It's confirmed: the new Xbox is fully 4K-capable. This boosts its credentials as a gaming device and of course as a media hub for the best part of the next decade
There was barely a whimper at Microsoft's launch of the Xbox One about its 4K credentials: a strange omission given that 4K is the next consumer viewing paradigm (we think!) and also given that when Microsoft gave a detailed demonstration of the Kinect motion and audio sensing peripheral to journalists in a separate room, they were viewing the proceedings on none other than their gaming competitor's 84" 4K Bravia TV, although we understand that these demos - and all the video/game footage at the launch were in 1080p
Matt Hickey, a contributor to Forbes website managed to grab an interview with Microsoft's Corporate Vice President of Marketing, Strategy and Interactive Entertainment Business Ysuf Mehdi, and asked him "Will the next-gen Xbox work with these next-gen TVs?"
Mehdi responded: “The video and interface portions, absolutely. Games developed for 1080p will run at 1080p, obviously.” It will support up to 4K at launch for things like Blu-Ray, but what about later? “There’s no hardware restriction there at all."
But there's a bit of a mixed message there. It sounds like the Xbox One can certainly output 4K video, although if it only has a single HDMI 1.4 socket (the current release) then it will be unable to output more than 24 or perhaps 25 frames per second.
The comment about Blu-Ray? We're really not sure what that means, because Blu -Ray doesn't currently support 4K in any shape or form. What this might imply is that there is a 4K upscaler in the Xbox, which would be, well, pretty cool, if it was a good one.
But it does sound like there is no architectural reason why games shouldn't run in 4K resolution. Remember, though, that just because a game can output 4K pixels, doesn't mean that the details (the textures, models and lighting effects) will be in 4K resolution as well. That would demand an extraordinary increase in power, which some might think would be better used improving gameplay, physics and in-game effects.
We now know a little bit more about the Xbox's 4K capabilities. K. Stewart writes:
As to 4K… when introducing the 360 to developers, Microsoft gave every attendee a Samsung HDTV to emphasise it being the first HD console. This obviously didn't happen this time for 4K and it looks increasingly like 4K can't be an integral part of this console generation, at least for gaming. The target for games will be full 1080P at 60fps, a significant step up from the 720P at 30fps which is typical of this generation, but obviously not 4K. Video playback for 4K should be possible (with 24p only supported by HDMI 1.4), but as the big news in the Blu-ray camp is 'mastered in 4K', rather than delivered in 4K, there seems little to no chance of any next gen console shipping with a true 4K drive. In press briefings following the May 21 event, a little more information has been revealed by Microsoft. Xbox blogger Major Nelson 'AKA Larry Hryb' confirmed Xbox One 'supports BOTH 3D and 4K' in a live Yahoo chat while Microsoft's CVP of Marketing and Strategy, Yusuf Mehdi indicated, "There's no hardware restriction there at all," regarding 4K gaming. The latter is a slightly different emphasis from Sony, whose president of worldwide studios Shuhei Yoshida, clarified "PS4 supports 4K output, but does so for personal content like photos and videos, not games. PS4 games do not work in 4K." Given the similar horsepower of both machines, the distinction seems largely theoretical / marketing related. The possibility of 4K gaming is a long way from the reality of it.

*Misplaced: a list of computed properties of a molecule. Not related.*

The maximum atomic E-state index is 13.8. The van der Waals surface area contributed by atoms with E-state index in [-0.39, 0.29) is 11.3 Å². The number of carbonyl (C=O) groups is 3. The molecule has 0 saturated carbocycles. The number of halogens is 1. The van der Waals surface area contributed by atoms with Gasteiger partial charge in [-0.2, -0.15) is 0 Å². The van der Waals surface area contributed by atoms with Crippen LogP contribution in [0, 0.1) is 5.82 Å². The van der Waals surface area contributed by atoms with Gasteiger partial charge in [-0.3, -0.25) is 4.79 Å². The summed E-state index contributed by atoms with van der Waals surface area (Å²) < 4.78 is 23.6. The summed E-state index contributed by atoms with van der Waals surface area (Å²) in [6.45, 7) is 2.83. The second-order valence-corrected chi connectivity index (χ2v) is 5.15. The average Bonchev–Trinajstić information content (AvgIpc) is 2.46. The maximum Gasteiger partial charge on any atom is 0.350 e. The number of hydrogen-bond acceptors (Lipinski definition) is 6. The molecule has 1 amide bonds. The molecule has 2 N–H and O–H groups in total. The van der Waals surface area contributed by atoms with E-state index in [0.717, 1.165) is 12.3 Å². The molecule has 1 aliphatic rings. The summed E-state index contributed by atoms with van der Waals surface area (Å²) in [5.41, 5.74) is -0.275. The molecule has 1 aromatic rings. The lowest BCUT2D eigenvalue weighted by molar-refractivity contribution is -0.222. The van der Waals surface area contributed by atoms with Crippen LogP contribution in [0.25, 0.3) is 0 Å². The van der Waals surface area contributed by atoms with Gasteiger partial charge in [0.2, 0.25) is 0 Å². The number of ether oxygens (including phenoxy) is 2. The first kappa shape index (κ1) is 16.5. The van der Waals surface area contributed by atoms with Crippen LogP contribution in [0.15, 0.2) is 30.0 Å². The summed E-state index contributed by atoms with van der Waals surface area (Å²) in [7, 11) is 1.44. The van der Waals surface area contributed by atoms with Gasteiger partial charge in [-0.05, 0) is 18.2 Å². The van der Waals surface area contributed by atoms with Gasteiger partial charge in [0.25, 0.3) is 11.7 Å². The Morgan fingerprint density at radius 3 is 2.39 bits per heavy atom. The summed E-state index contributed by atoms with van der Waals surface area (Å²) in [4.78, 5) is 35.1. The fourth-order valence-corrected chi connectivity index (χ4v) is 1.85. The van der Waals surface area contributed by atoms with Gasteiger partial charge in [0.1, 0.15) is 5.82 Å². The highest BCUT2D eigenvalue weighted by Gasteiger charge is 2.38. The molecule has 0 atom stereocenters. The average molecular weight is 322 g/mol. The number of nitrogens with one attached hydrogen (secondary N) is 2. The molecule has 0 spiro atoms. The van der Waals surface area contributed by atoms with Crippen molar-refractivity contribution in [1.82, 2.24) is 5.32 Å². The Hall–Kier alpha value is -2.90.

A more likely application is 4K streaming video and the degree to which these machines can replicate Sony's $700 FMP-X1 4K Media Server remains to be seen. Xbox One will come with an integral, non-replaceable 500Gb drive - so there's certainly not much space to download 4K content, but USB 3 means adding terabyte storage shouldn't be an issue. The US Autumn launch of Sony's 4K media service will likely be the point at which we properly realise the potential of the games consoles as 4K media players when Sony defines its 4K message and Microsoft responds.